Passive Investing, The Evidence the Fund Management Industry Would Prefer You Not to See – A Documentary On Evidence Based Investing With Index Funds

andrew hallam

andrew hallam

I’m a financial columnist for Canada’s national paper, The Globe and Mail, as well as for AssetBuilder, a financial service firm based in Texas. I’m also the author of Millionaire Teacher: The Nine Rules of Wealth You Should Have Learned in School (Wiley 2011) and The Global Expatriate’s Guide To Investing: From Millionaire Teacher to Millionaire Expat (Wiley 2015). My mission is to educate, motivate and inspire people on basic retirement planning and best practices for investing, using evidence-based strategies. I'm happy to comment on your questions. However, please read the Terms of Use.

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11 Responses

  1. woodes34 says:

    Fantastic film Andrew. Thanks for sharing this. It really boils down the arguments for passive investing beautifully.

  2. Jeremy says:

    Hi Andrew,

    I'm an avid reader of your blog and also a firm believer of index investing. Being Singaporean, I can certainly see how effective such an investment strategy can be in the context of a "typical" index. However, what about our Japanese friends who have had to deal with a "lost decade" (or two) on the Nikkei. Even with an allocation to an international index fund, if I had started work in 1990, I can't help but think that the overall portfolio returns would not have been very pretty with the Nikkei index (not that it would be any better with a mutual fund), in addition to having to deal with inflation.

    Any thoughts? Perhaps a way to determine if your country's index is overpriced and that you should assign a larger allocation to global/foreign indexes? I hope this hasn't already been asked. Thanks!

    • Hi Jeremy,

      To answer your question about Japan:

      Volatile markets are great to rebalance in, especially when you have a globalized portfolio of stocks and bonds.

      As a rebalancing investor, I am not concerned whether a market moves sideways for a decade or more. Take the U.S. market as an example. It has gone nowhere since the year 2000 (12 years) but anyone who rebalanced a portfolio and dollar cost averaged with stocks and bonds, international and domestic, would have done reasonably well. The same rule would apply to the Japanese investor who did the same with an international portfolio from 1990 to today. If they were disciplined, and rebalanced (to take advantage of the volatility) they would have done quite well. Unfortunately, most people prefer to buy rising asset classes–and this costs them plenty.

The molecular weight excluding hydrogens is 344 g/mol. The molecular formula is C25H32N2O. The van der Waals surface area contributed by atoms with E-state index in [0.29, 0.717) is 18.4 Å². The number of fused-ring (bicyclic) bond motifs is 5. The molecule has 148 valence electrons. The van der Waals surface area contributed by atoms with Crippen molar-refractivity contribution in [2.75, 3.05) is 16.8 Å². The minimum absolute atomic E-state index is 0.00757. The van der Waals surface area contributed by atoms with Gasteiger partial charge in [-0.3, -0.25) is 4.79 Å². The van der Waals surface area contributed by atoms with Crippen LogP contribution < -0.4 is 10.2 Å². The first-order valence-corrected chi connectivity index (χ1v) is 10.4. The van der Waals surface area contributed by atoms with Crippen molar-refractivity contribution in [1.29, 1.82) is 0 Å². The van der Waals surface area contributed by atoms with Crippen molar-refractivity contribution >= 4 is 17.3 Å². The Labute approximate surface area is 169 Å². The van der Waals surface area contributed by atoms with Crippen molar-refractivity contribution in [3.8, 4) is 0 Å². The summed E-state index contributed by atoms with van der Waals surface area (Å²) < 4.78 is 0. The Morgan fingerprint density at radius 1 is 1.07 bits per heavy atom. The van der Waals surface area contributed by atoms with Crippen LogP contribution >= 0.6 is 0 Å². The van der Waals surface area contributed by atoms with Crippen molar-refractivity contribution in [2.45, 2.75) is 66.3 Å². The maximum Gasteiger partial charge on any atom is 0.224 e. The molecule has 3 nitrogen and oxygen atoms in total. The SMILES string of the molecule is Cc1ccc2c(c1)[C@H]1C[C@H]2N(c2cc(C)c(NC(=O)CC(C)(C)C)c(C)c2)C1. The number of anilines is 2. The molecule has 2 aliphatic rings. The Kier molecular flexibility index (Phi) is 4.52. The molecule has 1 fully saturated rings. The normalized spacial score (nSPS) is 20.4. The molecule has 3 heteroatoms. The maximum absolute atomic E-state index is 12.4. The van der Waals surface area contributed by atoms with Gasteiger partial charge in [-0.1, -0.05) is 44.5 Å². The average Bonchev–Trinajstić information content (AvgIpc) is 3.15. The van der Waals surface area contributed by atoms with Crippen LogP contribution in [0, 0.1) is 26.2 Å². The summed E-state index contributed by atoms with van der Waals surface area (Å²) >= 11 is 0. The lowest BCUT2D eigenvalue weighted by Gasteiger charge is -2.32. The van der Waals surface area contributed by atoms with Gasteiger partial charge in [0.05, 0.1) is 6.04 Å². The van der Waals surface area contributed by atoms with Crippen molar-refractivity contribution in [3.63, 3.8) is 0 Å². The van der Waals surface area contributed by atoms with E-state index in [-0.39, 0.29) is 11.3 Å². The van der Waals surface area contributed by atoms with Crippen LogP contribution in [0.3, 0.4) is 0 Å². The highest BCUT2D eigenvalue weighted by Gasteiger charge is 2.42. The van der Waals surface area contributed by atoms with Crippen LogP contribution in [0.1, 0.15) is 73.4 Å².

We know that the U.S. markets are roughly where they were in 2000. Have a look at the assetbuilder website to see what the growth of wealth would have been by rebalancing a portfolio of different stock and bond indexes. You'll be surprised at the growth, despite the "lost decade" Check it out here:

      • Jeremy says:

        Thanks, Andrew. That graph was very insightful and you were right – I'm astonished. I was expecting a re-balancing strategy to produce a slightly more favourable outcome but no where near the extent demonstrated. It is almost unbelievable how the portfolios fared against the S&P.

        If this doesn't convince everyone, I don't know what will.

  3. Walker says:

    What a treat! Jack Bogle, Rick Ferri, and Andrew Hallam all in one place. I have quotes from all three of you on my Investment Policy Statement to keep me on track and motivated to continue saving aggressively and investing.

    The self-discovery process that Rick describes at the end of segment 8 was an exciting experience for me. You learn more, read more, and all of a sudden the majestic simplicity of it all just slaps you in the face and you "get it."

  4. I watched this video last weekend and thought it was very well done.

    Although I continue to invest in many CDN and US dividend paying stocks, I firmly believe passive investing is the logical choice for most investors and consequently, I've got a good chunk of my RRSP invested this way too.

    You wonder if more videos like this should be done, but made much shorter for the majority of folks to pay attention to and learn from? I think 15 minutes for most folks would be great. Those that would want to spend the time, watching a 54-minute online production about indexing are already converted 🙂


  5. Stuart Gibbs says:

    Well done Andrew, great job as usual to get the word out.

    Thanks for sharing.


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